Busting six myths about health and safety reforms
Paper cuts don’t equal workplace hazards, and other myths around health and safety reforms debunked and demystified.
Myth one: The new health and safety (H&S) law won’t apply to small businesses.
It applies to all businesses in New Zealand, regardless of size. But it doesn’t necessarily mean that your business will need to do anything differently, if you already take a considered approach to H&S.
Myth two: Paper cuts are now a big deal
The new law emphasizes proportionality. What you need to do will depend on the level of risk and what you can reasonably control. What you need to identify, and take practical steps to manage, are critical risks to the people in your workplace – including visitors and customers. These can range from noise levels to slippery floors, heavy machinery to hazardous substances.
Myth three: It’ll be expensive to comply.
The most important thing to do costs nothing. Talk with your employees about how to work safely. Expert advisors may be useful if the risks you need to manage are detailed and technical – see these tips on choosing the right advisor if this applies to your business. You can also contact WorkSafe for advice.
Myth four: I need to do something now, or face big fines.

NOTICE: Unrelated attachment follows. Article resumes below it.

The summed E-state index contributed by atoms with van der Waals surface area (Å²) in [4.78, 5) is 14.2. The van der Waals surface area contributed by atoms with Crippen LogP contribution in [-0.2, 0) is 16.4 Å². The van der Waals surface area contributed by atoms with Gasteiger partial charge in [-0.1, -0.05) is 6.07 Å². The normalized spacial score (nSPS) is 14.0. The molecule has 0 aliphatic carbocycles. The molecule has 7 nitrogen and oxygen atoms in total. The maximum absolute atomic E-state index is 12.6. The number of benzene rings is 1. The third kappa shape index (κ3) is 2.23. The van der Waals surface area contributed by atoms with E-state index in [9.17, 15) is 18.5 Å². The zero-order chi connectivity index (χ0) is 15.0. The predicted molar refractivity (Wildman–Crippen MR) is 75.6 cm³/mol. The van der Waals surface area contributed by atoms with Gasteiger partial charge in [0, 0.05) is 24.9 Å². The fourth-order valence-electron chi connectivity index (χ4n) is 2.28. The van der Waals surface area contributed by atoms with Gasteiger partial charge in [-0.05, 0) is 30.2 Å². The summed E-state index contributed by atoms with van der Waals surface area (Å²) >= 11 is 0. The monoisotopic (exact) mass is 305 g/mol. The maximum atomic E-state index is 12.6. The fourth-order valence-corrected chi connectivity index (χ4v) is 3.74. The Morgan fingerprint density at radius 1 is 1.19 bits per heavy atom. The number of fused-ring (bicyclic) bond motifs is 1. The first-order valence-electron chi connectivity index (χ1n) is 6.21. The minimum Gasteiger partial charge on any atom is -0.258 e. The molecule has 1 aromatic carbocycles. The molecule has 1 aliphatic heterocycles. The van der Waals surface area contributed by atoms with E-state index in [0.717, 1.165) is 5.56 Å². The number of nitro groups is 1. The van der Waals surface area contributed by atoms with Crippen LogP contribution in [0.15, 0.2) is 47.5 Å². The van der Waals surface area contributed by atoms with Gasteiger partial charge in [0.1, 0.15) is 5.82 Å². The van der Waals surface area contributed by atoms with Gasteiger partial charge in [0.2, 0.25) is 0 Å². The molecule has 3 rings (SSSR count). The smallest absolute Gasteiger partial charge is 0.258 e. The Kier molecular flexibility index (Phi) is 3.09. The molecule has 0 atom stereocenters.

High penalties only come into play for employers who recklessly or persistently flout safety management steps. If you already have sound H&S policies and practices in place, you’re in a good position to stay compliant when the law changes. If not, there’s plenty of time to fix this – and keep those in your workplace safe and healthy.
Myth five: If someone gets hurt, I’ll go to prison.
Again, penalties such as hefty fines and imprisonment are only imposed in extreme circumstances. For example, if an employer removes safety measures put in place after a WorkSafe inspection, and a worker is seriously injured as a result. In general, WorkSafe aims to support those who show a genuine willingness to comply.
Myth six: This means LOADS of paperwork.
Paperwork does not equal managing risk, and managing risk does not equal paperwork. You only need documents if this is the best way to manage and minimise critical risks. Putting things in writing is a useful tool for good communication, but what’s most important is for you and your employees to discuss safety management.